Oil

The confluence of the Missouri and Yellowstone Rivers lies near an oil and gas development near the North Dakota/Montana border, May 31, 2014.
Chris Boyer of Kestrel Aerial Services, Inc./NPCA / FLICKR (CC BY-ND 2.0)

The State of Montana last week finalized its first set of comprehensive rules for disposal of oil and gas production waste.

Richland County Courthouse in Sidney, Montana, 2008.
Larry D. Moore (CC-BY-SA-3.0)

A recent Montana legislative report says tax revenue from oil and natural gas production is expected to drop more than 28 percent this fiscal year, which will impact state and county budgets.

A federal judge in Montana Thursday heard arguments but made no ruling on tribes’ suit to halt construction of the Keystone XL pipeline. The hearing was part of an ongoing lawsuit the Fort Belknap Indian community in Montana and the Rosebud Sioux Tribe in South Dakota brought against developer TC Energy and President Donald Trump.

Oil Well
Amy R. Sisk


The Bureau of Land Management last week announced an increase to drilling permit fees on public lands. The fee increases directed by the U.S. Congress also apply to some mineral cost recovery for oil and gas developers.

An abadoned oil well in texas
Ray Bodden / Flickr CC BY 2.0


A U.S. government watchdog agency that works for Congress says taxpayers could potentially face hundreds of millions of dollars in cleanup costs from abandoned oil and gas wells on public lands.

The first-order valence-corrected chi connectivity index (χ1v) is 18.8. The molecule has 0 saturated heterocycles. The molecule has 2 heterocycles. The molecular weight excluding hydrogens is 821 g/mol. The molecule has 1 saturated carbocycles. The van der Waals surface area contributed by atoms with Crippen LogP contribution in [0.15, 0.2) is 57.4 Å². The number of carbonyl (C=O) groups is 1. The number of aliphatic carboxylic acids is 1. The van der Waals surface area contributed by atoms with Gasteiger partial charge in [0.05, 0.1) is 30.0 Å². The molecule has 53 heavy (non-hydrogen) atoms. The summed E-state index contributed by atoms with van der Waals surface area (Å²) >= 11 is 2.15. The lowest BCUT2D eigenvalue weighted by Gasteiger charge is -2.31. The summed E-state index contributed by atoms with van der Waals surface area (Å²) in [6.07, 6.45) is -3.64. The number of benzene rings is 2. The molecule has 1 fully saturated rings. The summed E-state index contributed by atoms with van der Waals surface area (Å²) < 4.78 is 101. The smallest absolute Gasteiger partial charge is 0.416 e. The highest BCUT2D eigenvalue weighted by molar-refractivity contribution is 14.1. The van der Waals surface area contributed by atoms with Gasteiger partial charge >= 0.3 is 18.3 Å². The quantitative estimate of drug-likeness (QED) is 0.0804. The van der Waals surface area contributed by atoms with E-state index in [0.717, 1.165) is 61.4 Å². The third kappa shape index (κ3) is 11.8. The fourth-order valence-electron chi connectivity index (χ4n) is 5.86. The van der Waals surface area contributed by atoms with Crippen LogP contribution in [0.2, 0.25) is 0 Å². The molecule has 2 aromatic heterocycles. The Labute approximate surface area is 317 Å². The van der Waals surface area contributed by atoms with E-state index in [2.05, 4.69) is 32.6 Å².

As of August, the U.S. is the leading producer of crude oil in the world. A new analysis shows the nation surpassed Russia and Saudi Arabia in total number of barrels produced per day (b/d) that month, with 11.35 million (b/d).

Interior Secretary Ryan Zinke wants to streamline the process for oil and gas development on federal lands. Zinke signed an order Thursday mandating Bureau of Land Management oil and gas lease sales be held in each state on at least a quarterly basis.

Zinke noted during a telephone press conference that under the Obama administration BLM fell far short of that legally-mandated limit.

A federal judge in Washington, D.C., ruled Wednesday that the Trump administration failed to follow proper environmental procedures when it granted approval to the controversial Dakota Access Pipeline project.

It's a legal victory for the Standing Rock Sioux tribe and environmentalists, who protested for months against the pipeline. Oil started flowing through it earlier this month. The tribe fears that the pipeline, which crosses the Missouri River just upstream of its reservation, could contaminate its drinking water and sacred lands.

Crude oil is now flowing through the Dakota Access Pipeline, despite months of protests against it by Native American tribes and environmental groups.

The pipeline spans more than 1,000 miles from North Dakota to Illinois and cost some $3.8 billion to construct. It is expected to transport approximately 520,000 barrels of oil daily.

(Flickr Photo/Shannon Patrick) (https://flic.kr/p/dVnX4W)

Northern Plains Resource Council is the lead plaintiff in a lawsuit filed today challenging the Trump Administration’s approval of the Keystone XL pipeline. A coalition of environmental groups are part of the lawsuit filed in federal district court in Great Falls.

Northern Plains is challenging the permit based on what they call “outdated and incomplete information” from a 2014 Environmental Impact Statement used to determine the pipeline’s threat to the health of water, land, and communities it crosses​.

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